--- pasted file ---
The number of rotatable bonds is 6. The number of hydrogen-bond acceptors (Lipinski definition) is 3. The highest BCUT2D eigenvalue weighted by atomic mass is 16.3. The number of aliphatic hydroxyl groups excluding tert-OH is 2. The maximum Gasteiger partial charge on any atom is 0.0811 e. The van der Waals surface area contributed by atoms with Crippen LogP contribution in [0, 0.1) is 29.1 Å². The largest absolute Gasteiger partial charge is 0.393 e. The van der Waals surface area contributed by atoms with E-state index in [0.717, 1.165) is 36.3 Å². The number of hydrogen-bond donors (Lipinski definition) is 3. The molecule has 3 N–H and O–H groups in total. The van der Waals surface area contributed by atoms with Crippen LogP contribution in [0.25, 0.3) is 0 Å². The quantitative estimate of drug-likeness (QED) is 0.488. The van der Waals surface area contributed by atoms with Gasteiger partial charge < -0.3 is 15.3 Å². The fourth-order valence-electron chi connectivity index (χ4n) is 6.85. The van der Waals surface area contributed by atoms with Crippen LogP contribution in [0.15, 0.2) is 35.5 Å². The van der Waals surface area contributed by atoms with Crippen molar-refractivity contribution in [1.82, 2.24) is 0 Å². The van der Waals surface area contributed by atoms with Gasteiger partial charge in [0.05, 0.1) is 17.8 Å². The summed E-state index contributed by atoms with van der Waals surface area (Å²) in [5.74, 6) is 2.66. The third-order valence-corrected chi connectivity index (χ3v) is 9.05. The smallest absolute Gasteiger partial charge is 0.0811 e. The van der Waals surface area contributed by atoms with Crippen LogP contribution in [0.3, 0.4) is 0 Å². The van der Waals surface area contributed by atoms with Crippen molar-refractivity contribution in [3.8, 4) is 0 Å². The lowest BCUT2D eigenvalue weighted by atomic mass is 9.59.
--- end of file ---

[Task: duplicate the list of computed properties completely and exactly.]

The number of rotatable bonds is 6. The number of hydrogen-bond acceptors (Lipinski definition) is 3. The highest BCUT2D eigenvalue weighted by atomic mass is 16.3. The number of aliphatic hydroxyl groups excluding tert-OH is 2. The maximum Gasteiger partial charge on any atom is 0.0811 e. The van der Waals surface area contributed by atoms with Crippen LogP contribution in [0, 0.1) is 29.1 Å². The largest absolute Gasteiger partial charge is 0.393 e. The van der Waals surface area contributed by atoms with E-state index in [0.717, 1.165) is 36.3 Å². The number of hydrogen-bond donors (Lipinski definition) is 3. The molecule has 3 N–H and O–H groups in total. The van der Waals surface area contributed by atoms with Crippen LogP contribution in [0.25, 0.3) is 0 Å². The quantitative estimate of drug-likeness (QED) is 0.488. The van der Waals surface area contributed by atoms with Gasteiger partial charge < -0.3 is 15.3 Å². The fourth-order valence-electron chi connectivity index (χ4n) is 6.85. The van der Waals surface area contributed by atoms with Crippen LogP contribution in [0.15, 0.2) is 35.5 Å². The van der Waals surface area contributed by atoms with Crippen molar-refractivity contribution in [1.82, 2.24) is 0 Å². The van der Waals surface area contributed by atoms with Gasteiger partial charge in [0.05, 0.1) is 17.8 Å². The summed E-state index contributed by atoms with van der Waals surface area (Å²) in [5.74, 6) is 2.66. The third-order valence-corrected chi connectivity index (χ3v) is 9.05. The smallest absolute Gasteiger partial charge is 0.0811 e. The van der Waals surface area contributed by atoms with Crippen LogP contribution in [0.3, 0.4) is 0 Å². The van der Waals surface area contributed by atoms with Crippen molar-refractivity contribution in [3.8, 4) is 0 Å². The lowest BCUT2D eigenvalue weighted by atomic mass is 9.59.